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What's Wrong With This Picture?
by James Dunnigan
January 16, 2008

Discussion Board on this DLS topic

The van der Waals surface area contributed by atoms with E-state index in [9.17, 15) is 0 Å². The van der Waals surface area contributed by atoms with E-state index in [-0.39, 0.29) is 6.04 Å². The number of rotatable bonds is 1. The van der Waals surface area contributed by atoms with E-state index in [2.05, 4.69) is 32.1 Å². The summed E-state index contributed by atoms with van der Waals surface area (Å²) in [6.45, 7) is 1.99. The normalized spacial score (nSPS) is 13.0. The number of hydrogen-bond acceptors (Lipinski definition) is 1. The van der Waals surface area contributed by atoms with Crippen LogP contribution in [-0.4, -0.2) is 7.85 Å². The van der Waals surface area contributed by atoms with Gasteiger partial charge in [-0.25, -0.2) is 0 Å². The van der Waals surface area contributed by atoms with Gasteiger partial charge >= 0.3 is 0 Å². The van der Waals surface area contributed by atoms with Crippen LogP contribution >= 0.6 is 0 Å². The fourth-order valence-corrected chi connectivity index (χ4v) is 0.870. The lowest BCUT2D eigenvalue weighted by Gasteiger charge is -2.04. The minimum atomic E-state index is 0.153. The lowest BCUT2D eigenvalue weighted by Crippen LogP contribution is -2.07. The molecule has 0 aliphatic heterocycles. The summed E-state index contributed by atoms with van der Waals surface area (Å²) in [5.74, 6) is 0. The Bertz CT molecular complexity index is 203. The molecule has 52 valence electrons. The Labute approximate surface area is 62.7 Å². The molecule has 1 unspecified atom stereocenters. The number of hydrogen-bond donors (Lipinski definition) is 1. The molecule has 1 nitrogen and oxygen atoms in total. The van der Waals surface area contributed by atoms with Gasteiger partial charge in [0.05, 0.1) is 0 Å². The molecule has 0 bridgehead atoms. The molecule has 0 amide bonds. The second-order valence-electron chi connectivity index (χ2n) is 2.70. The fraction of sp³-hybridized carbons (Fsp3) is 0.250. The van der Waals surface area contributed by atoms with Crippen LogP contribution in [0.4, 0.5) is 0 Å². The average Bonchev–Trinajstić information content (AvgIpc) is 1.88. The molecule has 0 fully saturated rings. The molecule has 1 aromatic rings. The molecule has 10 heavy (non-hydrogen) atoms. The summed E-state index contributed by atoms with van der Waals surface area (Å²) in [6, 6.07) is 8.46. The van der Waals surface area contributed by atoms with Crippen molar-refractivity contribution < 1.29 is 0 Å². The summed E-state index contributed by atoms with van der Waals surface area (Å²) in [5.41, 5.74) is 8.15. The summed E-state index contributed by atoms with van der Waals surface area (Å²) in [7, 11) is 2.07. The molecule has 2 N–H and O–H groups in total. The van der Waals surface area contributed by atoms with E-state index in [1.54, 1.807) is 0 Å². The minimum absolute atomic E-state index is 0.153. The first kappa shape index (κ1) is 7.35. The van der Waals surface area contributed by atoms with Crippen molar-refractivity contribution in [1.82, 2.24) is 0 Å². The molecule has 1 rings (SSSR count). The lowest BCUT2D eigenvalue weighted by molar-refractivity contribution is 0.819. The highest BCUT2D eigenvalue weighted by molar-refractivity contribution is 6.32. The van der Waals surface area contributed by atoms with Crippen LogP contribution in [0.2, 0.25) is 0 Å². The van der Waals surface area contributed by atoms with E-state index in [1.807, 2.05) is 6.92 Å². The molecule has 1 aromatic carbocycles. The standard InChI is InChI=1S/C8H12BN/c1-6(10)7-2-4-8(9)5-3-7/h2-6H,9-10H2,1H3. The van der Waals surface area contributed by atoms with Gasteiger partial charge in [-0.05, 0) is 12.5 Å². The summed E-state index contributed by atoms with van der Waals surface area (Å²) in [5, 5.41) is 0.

Al Qaeda is shifting resources from Iraq (where terrorist leaders openly admit defeat) to Pakistan, where they don't have to face Western troops. But the Pakistani government has long experience with Islamic radicals. After all, it was one of Pakistan's military governments that encouraged Islamic militants (as a way to deal with corruption) three decades ago. What a mistake that was, and the Pakistani government is still grappling with it. Killing a presidential election candidate, and former prime minister, like Benazir Bhutto, makes a big splash in the media, and excites Islamic radicals, but hurts them in the long run. Like the mosque bombing last week, the violence against women (especially popular female politicians like Bhutto) turns more people against the Islamic radicals. Since the government began its crackdown on Islamic militants last July, 800 people have died, half of them in suicide bombing attacks. The Islamic militants don't have the armed strength to do much else. Their most potent, if often counter-productive, weapon, is the suicide bomber. Even then, the terrorists have only been able to carry out six suicide bombings in the last two weeks. Police and army counter-terror efforts are destroying terrorist bases and capturing key personnel. Attacks on mosques and female politicians only makes more civilians willing to inform on the terrorists. The generals want to go ahead with the January elections, because they believe their guy, Musharraf has the best chance to win. Civilian politicians would rather delay the elections, so they can organize behind a civilian candidate who might win. The Islamic radicals have always been a violent minority, and now they are following the classic pattern of letting that violence turn them into an even smaller minority.

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